Matory’s analysis of the diversity and nuance of Yoruba-Atlantic faiths and practices is astounding, but beyond my capacity to review and too rich to detail here. For our purposes it is worth noting how, equipped with his broader insights, he is able to stage a fruitful dialogue between the Yoruba-Atlantic priests and Marx and Freud in the book’s concluding pages.
Marx historical materialism concerns itself with the ways that humans always live in relationship to the objects they create. But Marx wields the word-weapon of the fetish to describe how we learn to forget the origins of objects in our shared labours and, instead, treat them as god-like totems with their own inherent powers. Yoruba-Atlantic priests, by contrast, believe/theorize that people and communities are defined through manifold relationships of material and symbolic exchange and trade with kith and kin, as well as with a diversity of nearby and distant others. Objects are the residue of these exchanges, and so are sacred, especially when they represent difficult, ambiguous or ambivalent relationships – in other words, encounters of difference.
Likewise, the Yoruba-Atlantic priests Matory interviews and convenes with certainly agree with Freud that the human subject is animated by multiple spirits of which they are unaware, but would balk at the idea that they number only three: the id, the ego and the superego. Matroy explains that Yoruba-Atlantic religion sees the subject as animated by dozens of spirits, including shared gods, family gods, ancestors and mythological figures. Yoruba-Atlantic priests and initiates use “fetish” objects to honour, communicate, placate, encourage, discourage, bribe or protect themselves from these spirits, as need be, all the while recognizing that each person is subject to forces beyond their control. Freud saw libidinal cathexis towards objects (as well as, let us recall, towards members of the same gender) as a pathological deformity in the proper development of the subject. According to Matory, Yoruba-Atlantic priests and practitioners mobilize objects as a much more community-oriented mechanism for producing and maintaining what Freud would have called sanity: the ability to function in a socially acceptable way in a complex world at the triangular intersection of individuals, societies and objects.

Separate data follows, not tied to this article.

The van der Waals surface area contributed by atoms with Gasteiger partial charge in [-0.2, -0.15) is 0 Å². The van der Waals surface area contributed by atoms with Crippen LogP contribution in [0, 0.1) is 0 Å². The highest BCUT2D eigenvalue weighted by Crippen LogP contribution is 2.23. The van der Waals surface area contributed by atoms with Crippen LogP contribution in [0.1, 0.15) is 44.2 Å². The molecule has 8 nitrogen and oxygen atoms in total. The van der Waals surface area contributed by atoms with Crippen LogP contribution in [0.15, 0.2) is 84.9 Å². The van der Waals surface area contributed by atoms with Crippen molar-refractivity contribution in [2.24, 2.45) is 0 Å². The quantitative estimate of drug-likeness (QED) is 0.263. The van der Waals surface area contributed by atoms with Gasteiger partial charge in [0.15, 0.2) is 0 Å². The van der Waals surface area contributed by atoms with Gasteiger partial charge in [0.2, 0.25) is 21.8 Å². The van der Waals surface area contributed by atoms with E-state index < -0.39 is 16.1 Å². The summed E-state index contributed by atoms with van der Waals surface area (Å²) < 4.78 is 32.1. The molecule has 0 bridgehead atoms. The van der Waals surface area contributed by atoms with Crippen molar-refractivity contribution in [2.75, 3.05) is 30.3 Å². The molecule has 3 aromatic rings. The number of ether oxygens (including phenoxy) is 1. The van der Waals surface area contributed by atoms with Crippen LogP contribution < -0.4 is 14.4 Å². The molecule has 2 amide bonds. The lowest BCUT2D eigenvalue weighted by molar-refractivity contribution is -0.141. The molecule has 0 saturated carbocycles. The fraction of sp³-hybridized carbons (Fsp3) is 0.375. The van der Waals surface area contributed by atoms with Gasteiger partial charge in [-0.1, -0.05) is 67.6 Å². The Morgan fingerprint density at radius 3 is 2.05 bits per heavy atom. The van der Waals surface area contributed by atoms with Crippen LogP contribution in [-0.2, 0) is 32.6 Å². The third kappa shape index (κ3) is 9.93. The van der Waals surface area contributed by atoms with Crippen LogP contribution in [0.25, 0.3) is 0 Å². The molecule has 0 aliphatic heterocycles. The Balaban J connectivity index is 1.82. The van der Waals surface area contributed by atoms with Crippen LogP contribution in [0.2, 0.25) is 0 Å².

Matory is not suggesting that theory and religion are the same thing: each has its advantages and disadvantages, its own risks and rewards, its own anthropological context. Just as Matory applies his critical scalpel to the pathologies and dangers of European theory, he also admits and analyzes his discomfort with many of the spiritual and cultural practices of the Yoruba-Atlantic priests he studies. In the case of both his cosmologies (European-theoretical and African-spiritual) he notes that the profound insights these theorists/priests offer must be taken along with the profound violence they can enable or justify.
Matory’s approach gives us fresh resources through which we can revisit the concepts of Marx and Freud, not simply to rehearse their vices as Eurocentric humbugs but as the complex and ambivalent racialized products of a capitalist-imperialist-patriarchal Europe grappling, materially and ideologically, with its encounter with the world.
While a work of anthropology, the importance of Matory’s book is important for those of us interested in the interdisciplinary study of cultural economy. The book stages an important conversation between three European schools of thought with which many of us are familiar (Marxian, Freudian and New Materialist) along with, and inflected by, one of which the vast majority of us are woefully ignorant: Yoruba-Atlantic thought. This conversation has incredible potential and not only as the field of cultural economy seeks to move beyond its original Eurocentric focus and explore the complexities of the world. Matory’s approach gives us fresh resources through which we can revisit the concepts of Marx and Freud, not simply to rehearse their vices as Eurocentric humbugs but as the complex and ambivalent racialized products of a capitalist-imperialist-patriarchal Europe grappling, materially and ideologically, with its encounter with the world.